So I’ve always been committed to independent politics since becoming politically active. One influence was the literature of the Independent Socialist Clubs, which I picked up during the Peace and Freedom registration drive. The other was Murray Bookchin’s essays on social ecology and anarchism that were circulating as pamphlets in the movement in the late 1960s, many of which were later collected in his Post-Scarcity Anarchism. Another Bookchin article, “Spring Offensives and Summer Vacations,” which came out about 1971, was particularly interesting because he made an anarchist case for engaging in local elections. He challenged the New Left to develop a sustained political project instead of episodic demonstrations and urged them get into local electoral politics with the goal of winning a majority to radical alternatives at the local level. I still think that approach is right one. So my politics have always been influenced by Third Camp socialism and Bookchin’s ecological anarchism.
I think the local level is the most important level for Green electoral politics. We can’t take over the state as it is and expect to carry forward a program of fundamental change, as I discussed above. State and federal legislators and executives are trapped by the private power of capital and the repressive military/intelligence apparatus. We can’t simple want to get into power. We have to have a perspective of restructuring power. And I think we can begin to prefigure that restructuring at the local level.
Municipalities in the US have substantial powers. We can re-write charters to establish direct, grassroots democracy in the form of neighborhood assemblies with mandated, recallable delegates to city councils, on the model of the Paris Commune. We can use municipal taxing, purchasing, granting, bonding, and eminent domain powers to socialize and democratize key sectors of the local economy. A confederation of municipalities can use these powers to jointly to deal with larger scales. Like workers councils, neighborhood assemblies have been thrown up by people in revolutions to make policies and administer them from below. I think our local electoral platform and action should prefigure that direct democracy. By building direct, grassroots political and economic democracy at the local municipal level, we are building direct action in its fullest form: direct democracy. It is a form a power that includes everyone who wants to participate and it is the kind of power we need to take on the corporate/military power structure.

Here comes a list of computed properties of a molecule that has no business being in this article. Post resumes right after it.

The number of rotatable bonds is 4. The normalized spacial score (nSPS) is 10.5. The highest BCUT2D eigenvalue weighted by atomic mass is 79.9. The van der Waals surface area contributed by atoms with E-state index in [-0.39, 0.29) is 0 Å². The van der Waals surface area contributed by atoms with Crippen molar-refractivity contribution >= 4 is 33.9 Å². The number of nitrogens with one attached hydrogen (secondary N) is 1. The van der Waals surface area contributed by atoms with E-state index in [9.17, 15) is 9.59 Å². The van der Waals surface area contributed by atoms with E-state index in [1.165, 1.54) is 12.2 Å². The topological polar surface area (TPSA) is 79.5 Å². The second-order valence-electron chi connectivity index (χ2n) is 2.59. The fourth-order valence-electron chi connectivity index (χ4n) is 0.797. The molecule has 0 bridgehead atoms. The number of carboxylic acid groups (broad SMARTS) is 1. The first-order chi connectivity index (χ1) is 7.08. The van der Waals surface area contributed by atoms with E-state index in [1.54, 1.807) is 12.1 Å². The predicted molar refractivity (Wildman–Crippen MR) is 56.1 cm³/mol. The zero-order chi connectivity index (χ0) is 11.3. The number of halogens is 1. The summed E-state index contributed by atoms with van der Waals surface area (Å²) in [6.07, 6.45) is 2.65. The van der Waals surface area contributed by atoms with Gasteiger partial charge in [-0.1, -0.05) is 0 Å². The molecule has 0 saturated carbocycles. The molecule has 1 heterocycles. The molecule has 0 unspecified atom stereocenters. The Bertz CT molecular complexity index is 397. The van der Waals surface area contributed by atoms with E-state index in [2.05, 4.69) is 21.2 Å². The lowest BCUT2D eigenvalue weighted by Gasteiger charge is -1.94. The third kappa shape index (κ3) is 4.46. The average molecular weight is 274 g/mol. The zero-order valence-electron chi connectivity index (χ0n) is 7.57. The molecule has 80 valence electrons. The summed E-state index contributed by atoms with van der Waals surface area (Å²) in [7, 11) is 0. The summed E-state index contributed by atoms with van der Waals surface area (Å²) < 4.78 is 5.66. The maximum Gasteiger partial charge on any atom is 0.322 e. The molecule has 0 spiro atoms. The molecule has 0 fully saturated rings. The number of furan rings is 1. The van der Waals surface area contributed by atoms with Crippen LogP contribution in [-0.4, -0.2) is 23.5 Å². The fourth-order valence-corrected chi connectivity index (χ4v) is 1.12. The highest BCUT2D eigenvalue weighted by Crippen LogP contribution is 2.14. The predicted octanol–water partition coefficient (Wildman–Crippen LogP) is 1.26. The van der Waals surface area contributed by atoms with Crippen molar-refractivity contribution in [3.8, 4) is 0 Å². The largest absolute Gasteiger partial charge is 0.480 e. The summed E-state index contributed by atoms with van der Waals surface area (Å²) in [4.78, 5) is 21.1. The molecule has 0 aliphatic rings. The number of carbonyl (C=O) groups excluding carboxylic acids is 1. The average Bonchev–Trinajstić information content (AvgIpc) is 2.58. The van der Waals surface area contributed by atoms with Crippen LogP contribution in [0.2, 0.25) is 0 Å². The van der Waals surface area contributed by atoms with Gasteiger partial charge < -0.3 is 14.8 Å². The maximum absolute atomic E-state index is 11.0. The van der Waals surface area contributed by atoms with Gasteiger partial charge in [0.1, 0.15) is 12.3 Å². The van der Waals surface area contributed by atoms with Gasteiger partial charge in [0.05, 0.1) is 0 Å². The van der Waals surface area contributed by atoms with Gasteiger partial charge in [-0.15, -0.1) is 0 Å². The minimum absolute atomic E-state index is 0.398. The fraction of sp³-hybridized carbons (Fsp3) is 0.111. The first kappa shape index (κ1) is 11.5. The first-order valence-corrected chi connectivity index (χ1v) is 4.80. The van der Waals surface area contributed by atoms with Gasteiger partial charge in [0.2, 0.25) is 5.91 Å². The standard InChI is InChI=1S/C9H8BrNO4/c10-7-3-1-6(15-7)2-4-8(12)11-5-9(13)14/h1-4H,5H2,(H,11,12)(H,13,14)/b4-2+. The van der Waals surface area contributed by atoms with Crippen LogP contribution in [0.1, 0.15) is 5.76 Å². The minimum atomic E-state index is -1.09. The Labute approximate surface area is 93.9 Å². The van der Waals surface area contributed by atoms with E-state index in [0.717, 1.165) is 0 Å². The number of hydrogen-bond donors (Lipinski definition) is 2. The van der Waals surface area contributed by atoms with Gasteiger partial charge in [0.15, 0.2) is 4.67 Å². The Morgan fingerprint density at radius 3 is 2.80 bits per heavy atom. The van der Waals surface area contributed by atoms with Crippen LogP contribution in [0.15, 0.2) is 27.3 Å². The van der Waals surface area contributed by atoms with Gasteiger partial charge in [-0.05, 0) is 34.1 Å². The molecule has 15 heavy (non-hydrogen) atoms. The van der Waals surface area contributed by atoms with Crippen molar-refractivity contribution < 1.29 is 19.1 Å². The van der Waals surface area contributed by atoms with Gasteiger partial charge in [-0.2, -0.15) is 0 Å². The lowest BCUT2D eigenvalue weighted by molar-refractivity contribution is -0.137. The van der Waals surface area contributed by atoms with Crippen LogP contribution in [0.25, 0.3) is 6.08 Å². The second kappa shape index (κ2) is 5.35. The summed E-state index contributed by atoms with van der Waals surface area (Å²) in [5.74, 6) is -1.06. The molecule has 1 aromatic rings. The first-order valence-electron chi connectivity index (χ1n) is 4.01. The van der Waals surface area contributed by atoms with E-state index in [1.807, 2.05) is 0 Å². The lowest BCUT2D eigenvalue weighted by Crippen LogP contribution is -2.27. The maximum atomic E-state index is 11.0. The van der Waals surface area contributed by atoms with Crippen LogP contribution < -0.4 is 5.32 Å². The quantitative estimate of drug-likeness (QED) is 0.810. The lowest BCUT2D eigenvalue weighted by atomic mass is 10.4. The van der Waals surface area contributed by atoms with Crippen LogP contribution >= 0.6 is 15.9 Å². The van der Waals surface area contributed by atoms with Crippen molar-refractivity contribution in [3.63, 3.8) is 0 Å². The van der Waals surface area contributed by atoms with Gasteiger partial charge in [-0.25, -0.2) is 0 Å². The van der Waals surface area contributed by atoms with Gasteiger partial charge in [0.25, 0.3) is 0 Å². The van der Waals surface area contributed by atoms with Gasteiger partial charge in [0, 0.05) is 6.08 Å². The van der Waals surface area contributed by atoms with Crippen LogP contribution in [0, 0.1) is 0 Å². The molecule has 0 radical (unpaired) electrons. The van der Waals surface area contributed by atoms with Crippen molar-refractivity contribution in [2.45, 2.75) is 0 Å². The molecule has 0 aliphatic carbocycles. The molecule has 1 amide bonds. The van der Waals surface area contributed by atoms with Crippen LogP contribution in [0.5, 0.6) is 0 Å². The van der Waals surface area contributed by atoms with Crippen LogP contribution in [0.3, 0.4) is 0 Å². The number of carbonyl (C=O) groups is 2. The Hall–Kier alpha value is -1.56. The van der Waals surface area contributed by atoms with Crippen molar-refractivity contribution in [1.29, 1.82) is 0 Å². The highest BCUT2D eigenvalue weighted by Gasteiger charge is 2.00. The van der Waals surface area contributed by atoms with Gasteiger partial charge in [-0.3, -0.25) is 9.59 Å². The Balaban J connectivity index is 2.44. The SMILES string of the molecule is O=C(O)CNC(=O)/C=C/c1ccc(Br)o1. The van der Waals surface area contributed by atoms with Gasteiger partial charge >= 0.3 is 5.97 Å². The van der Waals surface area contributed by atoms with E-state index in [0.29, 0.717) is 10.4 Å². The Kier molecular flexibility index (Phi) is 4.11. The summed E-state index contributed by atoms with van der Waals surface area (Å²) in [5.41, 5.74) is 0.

So I think state and federal elections are useful for securing ballot lines for local elections, for recruiting party members, and for changing the terms of political debate in the country. But I think local elections and local Green governments are where we can begin to organize a popular counter-power to capitalism and the state.
Other Articles by Derek Seidman
Radical Continuity: An Interview with Paul Buhle